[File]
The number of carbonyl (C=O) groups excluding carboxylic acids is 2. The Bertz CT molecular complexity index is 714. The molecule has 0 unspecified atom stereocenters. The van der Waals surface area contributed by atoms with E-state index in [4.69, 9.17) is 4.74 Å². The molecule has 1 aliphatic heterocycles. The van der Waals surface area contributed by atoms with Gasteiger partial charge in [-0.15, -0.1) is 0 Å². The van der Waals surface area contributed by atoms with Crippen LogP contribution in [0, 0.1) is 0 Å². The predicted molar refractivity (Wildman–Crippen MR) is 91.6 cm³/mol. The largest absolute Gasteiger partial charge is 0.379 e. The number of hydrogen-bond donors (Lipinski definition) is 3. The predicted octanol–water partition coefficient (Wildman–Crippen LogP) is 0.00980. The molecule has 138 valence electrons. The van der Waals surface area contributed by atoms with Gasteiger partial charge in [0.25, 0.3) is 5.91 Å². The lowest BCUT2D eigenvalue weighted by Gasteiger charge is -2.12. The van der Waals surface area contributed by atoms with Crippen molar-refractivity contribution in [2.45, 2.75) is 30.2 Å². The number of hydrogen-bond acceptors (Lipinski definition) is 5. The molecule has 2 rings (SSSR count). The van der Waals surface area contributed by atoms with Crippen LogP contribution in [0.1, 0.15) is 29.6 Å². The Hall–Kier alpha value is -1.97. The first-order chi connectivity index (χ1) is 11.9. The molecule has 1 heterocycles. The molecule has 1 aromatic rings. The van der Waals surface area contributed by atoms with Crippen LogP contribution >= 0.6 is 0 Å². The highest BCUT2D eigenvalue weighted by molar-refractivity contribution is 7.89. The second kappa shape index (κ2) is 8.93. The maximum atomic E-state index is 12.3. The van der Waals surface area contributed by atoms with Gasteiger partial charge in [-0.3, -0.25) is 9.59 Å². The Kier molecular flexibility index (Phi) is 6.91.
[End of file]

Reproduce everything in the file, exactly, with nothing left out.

The number of carbonyl (C=O) groups excluding carboxylic acids is 2. The Bertz CT molecular complexity index is 714. The molecule has 0 unspecified atom stereocenters. The van der Waals surface area contributed by atoms with E-state index in [4.69, 9.17) is 4.74 Å². The molecule has 1 aliphatic heterocycles. The van der Waals surface area contributed by atoms with Gasteiger partial charge in [-0.15, -0.1) is 0 Å². The van der Waals surface area contributed by atoms with Crippen LogP contribution in [0, 0.1) is 0 Å². The predicted molar refractivity (Wildman–Crippen MR) is 91.6 cm³/mol. The largest absolute Gasteiger partial charge is 0.379 e. The number of hydrogen-bond donors (Lipinski definition) is 3. The predicted octanol–water partition coefficient (Wildman–Crippen LogP) is 0.00980. The molecule has 138 valence electrons. The van der Waals surface area contributed by atoms with Gasteiger partial charge in [0.25, 0.3) is 5.91 Å². The lowest BCUT2D eigenvalue weighted by Gasteiger charge is -2.12. The van der Waals surface area contributed by atoms with Crippen molar-refractivity contribution in [2.45, 2.75) is 30.2 Å². The number of hydrogen-bond acceptors (Lipinski definition) is 5. The molecule has 2 rings (SSSR count). The van der Waals surface area contributed by atoms with Crippen LogP contribution in [0.1, 0.15) is 29.6 Å². The Hall–Kier alpha value is -1.97. The first-order chi connectivity index (χ1) is 11.9. The molecule has 1 heterocycles. The molecule has 1 aromatic rings. The van der Waals surface area contributed by atoms with Crippen LogP contribution >= 0.6 is 0 Å². The highest BCUT2D eigenvalue weighted by molar-refractivity contribution is 7.89. The second kappa shape index (κ2) is 8.93. The maximum atomic E-state index is 12.3. The van der Waals surface area contributed by atoms with Gasteiger partial charge in [-0.3, -0.25) is 9.59 Å². The Kier molecular flexibility index (Phi) is 6.91.